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Mitsubishi moves to dominant position on last Mauritanian stage of Dakar Rally

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January 8, 2006

Mitsubishi moves to dominant position on last Mauritanian stage of Dakar Rally

Mitsubishi moves to dominant position on last Mauritanian stage of Dakar Rally

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January 9, 2006 As the Dakar Rally moved into its second half today, the Repsol Mitsubishi Ralliart Team continued to tighten its grip on a sixth successive victory in the 28th Dakar Rally, as overnight leaders Stephane Peterhansel and Jean-Paul Cottret extended their overall lead in the daunting 599 kms special stage between Nouakchott and Kiffa in Mauritania. As the Volkswagen Touareg challenge faded, Mitsubishi teams now hold first, second and fourth in the car section.

The pair had led team mates Luc Alphand and Gilles Picard by a mere 32 seconds at the start of what promised to the hardest day of the entire event and had already edged over two and a half minutes further away from their nearest rival Giniel de Villiers after the first passage control at 97 kms.

Peterhansel stopped to change a puncture at the 315 kms point and arrived at the third and final passage control at 428 kms, with his advantage over team mate Alphand pegged back to 3m 38s. The defending champion eventually clinched his third stage win of the event to extend his advantage in the overall standings to a commanding 9m 16s. Mitsubishi’s nearest rival de Villiers now trails Peterhansel by 54m 16s

Today’s stage began near a large dune field to the east of Nouakchott and headed across one of the remotest parts of the Western Sahara to Tamassoumit, before turning in a southerly direction towards a finish near Letfata in the Tagant region, south-west of the former overnight bivouac in Tidjikja.

Spaniard Roma and Andorra-based co-driver Henri Magne began the stage in fourth overall and fourth on the stage. They lost 25 minutes to the first passage control, but progressed over the remainder of the special to arrive in Kiffa with the fifth fastest time after holding ninth at PC3. But Roma maintained fourth place, albeit 1h 36m 14s behind his leading team mate.

"Now we can say that we performed very well on the three very difficult stages across Mauritania," said Repsol Mitsubishi Ralliart Team Director Dominique Serieys. "Our position is becoming more comfortable, although you never know in Africa what is around the next corner and we must keep our concentration and make no mistakes. But, for sure, Stephane and Luc did a very good job today."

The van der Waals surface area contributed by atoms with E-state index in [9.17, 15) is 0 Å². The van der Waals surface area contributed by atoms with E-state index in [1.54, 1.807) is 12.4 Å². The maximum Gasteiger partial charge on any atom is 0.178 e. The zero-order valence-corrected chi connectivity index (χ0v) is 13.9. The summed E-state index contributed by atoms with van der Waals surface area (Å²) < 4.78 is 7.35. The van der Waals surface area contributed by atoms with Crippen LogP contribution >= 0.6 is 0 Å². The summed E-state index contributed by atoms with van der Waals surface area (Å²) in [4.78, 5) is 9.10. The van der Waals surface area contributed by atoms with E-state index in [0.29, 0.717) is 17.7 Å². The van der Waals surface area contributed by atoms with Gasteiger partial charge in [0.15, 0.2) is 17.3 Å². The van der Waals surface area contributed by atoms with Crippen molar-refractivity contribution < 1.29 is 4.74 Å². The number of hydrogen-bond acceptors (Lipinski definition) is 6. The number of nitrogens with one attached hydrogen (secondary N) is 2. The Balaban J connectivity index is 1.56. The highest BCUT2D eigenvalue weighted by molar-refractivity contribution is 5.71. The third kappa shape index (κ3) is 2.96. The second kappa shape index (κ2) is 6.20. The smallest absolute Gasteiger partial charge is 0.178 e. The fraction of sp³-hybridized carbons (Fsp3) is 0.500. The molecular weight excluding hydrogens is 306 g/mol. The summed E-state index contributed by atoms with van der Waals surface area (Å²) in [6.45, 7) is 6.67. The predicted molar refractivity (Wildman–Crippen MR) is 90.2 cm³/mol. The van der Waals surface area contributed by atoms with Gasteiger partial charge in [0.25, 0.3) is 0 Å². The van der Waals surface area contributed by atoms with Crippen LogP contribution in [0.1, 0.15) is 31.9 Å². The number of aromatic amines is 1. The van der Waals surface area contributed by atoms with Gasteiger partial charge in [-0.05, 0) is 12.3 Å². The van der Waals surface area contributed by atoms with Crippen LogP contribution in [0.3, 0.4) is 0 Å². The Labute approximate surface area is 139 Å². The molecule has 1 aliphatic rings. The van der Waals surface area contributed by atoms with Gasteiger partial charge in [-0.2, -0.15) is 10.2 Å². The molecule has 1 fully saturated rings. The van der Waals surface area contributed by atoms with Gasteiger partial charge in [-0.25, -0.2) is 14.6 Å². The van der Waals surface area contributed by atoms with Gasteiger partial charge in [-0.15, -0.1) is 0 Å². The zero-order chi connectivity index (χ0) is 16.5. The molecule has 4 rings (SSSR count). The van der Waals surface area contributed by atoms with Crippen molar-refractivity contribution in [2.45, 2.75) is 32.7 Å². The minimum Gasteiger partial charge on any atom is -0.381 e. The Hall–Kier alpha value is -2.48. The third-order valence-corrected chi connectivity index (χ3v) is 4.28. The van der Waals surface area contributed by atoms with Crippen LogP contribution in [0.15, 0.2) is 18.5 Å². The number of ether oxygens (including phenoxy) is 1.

Tomorrow the event resumes with a one-kilometer liaison to the start of a 283 kms special stage across the border into the Republic of Mali. The nature of the terrain begins to change, with dunes and sandy wastelands giving way to savannah, bushland, thicker vegetation and fast laterite piste. The arrival in Black Africa is completed by a 49 kms road liaison section to the bivouac in nearby Kayes.

Results of stage 9

1. Peterhansel (F)/ Cottret (F) Mitsubishi Pajero Evolution 6h 52m 45s 2. Alphand (F)/ Picard (F) Mitsubishi Pajero Evolution 7h 01m 29s 3. de Villiers (ZA)/ Thörner (S) Volkswagen Touareg 7h 20m 45s 4. Kleinschmidt (D)/ Pons (I) Volkswagen Touareg 7h 42m 43s 5. Roma (E)/ Magne (AND) Mitsubishi Pajero Evolution 7h 45m 24s 6. Saby (F)/ Perin (F) Volkswagen Touareg 7h 51m 03s 7. Miller (USA)/ von Zitzewitz (D) Volkswagen Touareg 7h 59m 44s 8. Magnaldi (F)/ Debron (F) Schlesser Buggy 8h 07m 47s

Positions after stage 9

1. Peterhansel (F)/ Cottret (F) Mitsubishi Pajero Evolution 34h 36m 26s 2. Alphand (F)/ Picard (F) Mitsubishi Pajero Evolution 34h 45m 42s 3. de Villiers (ZA)/ Thörner (S) Volkswagen Touareg 35h 30m 42s 4. Roma (E)/ Magne (AND) Mitsubishi Pajero Evolution 36h 12m 40s 5. Kleinschmidt (D)/ Pons (I) Volkswagen Touareg 36h 32m 50s 6. Magnaldi (F)/ Debron (F) Schlesser Buggy 37h 25m 08s 7. Miller (USA)/ von Zitzewitz (D) Volkswagen Touareg 37h 55m 38s 8. Sousa (P)/ Lurquin (B) Nissan Pick-Up 39h 44m 57s

About the Author
Mike Hanlon After Editing or Managing over 50 print publications primarily in the role of a Magazine Doctor, Mike embraced the internet full-time in 1995 and became a "start-up all-rounder" – quite a few start-ups later, he founded Gizmag in 2002. Now he can write again.   All articles by Mike Hanlon
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